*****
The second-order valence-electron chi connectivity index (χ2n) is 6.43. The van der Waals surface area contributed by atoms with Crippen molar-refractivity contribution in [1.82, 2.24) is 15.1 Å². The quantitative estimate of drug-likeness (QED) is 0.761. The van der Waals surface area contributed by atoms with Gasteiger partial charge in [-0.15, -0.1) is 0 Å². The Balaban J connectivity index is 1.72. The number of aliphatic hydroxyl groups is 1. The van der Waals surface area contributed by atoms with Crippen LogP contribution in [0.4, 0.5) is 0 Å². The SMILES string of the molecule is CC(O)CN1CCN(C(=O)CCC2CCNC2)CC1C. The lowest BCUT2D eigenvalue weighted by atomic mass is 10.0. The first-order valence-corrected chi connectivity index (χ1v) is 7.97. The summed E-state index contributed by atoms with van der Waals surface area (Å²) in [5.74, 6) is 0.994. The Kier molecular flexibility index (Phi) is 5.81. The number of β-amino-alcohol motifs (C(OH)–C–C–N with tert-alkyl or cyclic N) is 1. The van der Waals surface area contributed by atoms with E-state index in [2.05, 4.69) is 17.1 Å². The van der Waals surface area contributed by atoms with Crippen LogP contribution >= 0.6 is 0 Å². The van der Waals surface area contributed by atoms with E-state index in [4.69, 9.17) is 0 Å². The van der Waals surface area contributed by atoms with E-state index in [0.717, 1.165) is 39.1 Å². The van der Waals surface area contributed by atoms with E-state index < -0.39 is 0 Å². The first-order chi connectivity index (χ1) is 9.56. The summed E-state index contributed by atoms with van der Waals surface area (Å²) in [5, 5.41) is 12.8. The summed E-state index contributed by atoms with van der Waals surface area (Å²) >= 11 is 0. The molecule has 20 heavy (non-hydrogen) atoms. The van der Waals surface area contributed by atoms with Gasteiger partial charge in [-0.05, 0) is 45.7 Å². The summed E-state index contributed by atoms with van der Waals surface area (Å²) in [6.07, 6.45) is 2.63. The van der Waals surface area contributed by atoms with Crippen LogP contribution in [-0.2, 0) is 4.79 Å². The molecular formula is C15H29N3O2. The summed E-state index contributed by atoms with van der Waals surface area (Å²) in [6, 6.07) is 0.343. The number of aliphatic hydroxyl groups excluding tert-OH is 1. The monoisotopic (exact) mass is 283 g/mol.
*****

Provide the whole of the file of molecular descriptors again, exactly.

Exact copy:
The second-order valence-electron chi connectivity index (χ2n) is 6.43. The van der Waals surface area contributed by atoms with Crippen molar-refractivity contribution in [1.82, 2.24) is 15.1 Å². The quantitative estimate of drug-likeness (QED) is 0.761. The van der Waals surface area contributed by atoms with Gasteiger partial charge in [-0.15, -0.1) is 0 Å². The Balaban J connectivity index is 1.72. The number of aliphatic hydroxyl groups is 1. The van der Waals surface area contributed by atoms with Crippen LogP contribution in [0.4, 0.5) is 0 Å². The SMILES string of the molecule is CC(O)CN1CCN(C(=O)CCC2CCNC2)CC1C. The lowest BCUT2D eigenvalue weighted by atomic mass is 10.0. The first-order valence-corrected chi connectivity index (χ1v) is 7.97. The summed E-state index contributed by atoms with van der Waals surface area (Å²) in [5.74, 6) is 0.994. The Kier molecular flexibility index (Phi) is 5.81. The number of β-amino-alcohol motifs (C(OH)–C–C–N with tert-alkyl or cyclic N) is 1. The van der Waals surface area contributed by atoms with E-state index in [2.05, 4.69) is 17.1 Å². The van der Waals surface area contributed by atoms with Crippen LogP contribution >= 0.6 is 0 Å². The van der Waals surface area contributed by atoms with E-state index in [4.69, 9.17) is 0 Å². The van der Waals surface area contributed by atoms with E-state index in [0.717, 1.165) is 39.1 Å². The van der Waals surface area contributed by atoms with E-state index < -0.39 is 0 Å². The first-order chi connectivity index (χ1) is 9.56. The summed E-state index contributed by atoms with van der Waals surface area (Å²) in [5, 5.41) is 12.8. The summed E-state index contributed by atoms with van der Waals surface area (Å²) >= 11 is 0. The molecule has 20 heavy (non-hydrogen) atoms. The van der Waals surface area contributed by atoms with Gasteiger partial charge in [-0.05, 0) is 45.7 Å². The summed E-state index contributed by atoms with van der Waals surface area (Å²) in [6.07, 6.45) is 2.63. The van der Waals surface area contributed by atoms with Crippen LogP contribution in [-0.2, 0) is 4.79 Å². The molecular formula is C15H29N3O2. The summed E-state index contributed by atoms with van der Waals surface area (Å²) in [6, 6.07) is 0.343. The number of aliphatic hydroxyl groups excluding tert-OH is 1. The monoisotopic (exact) mass is 283 g/mol.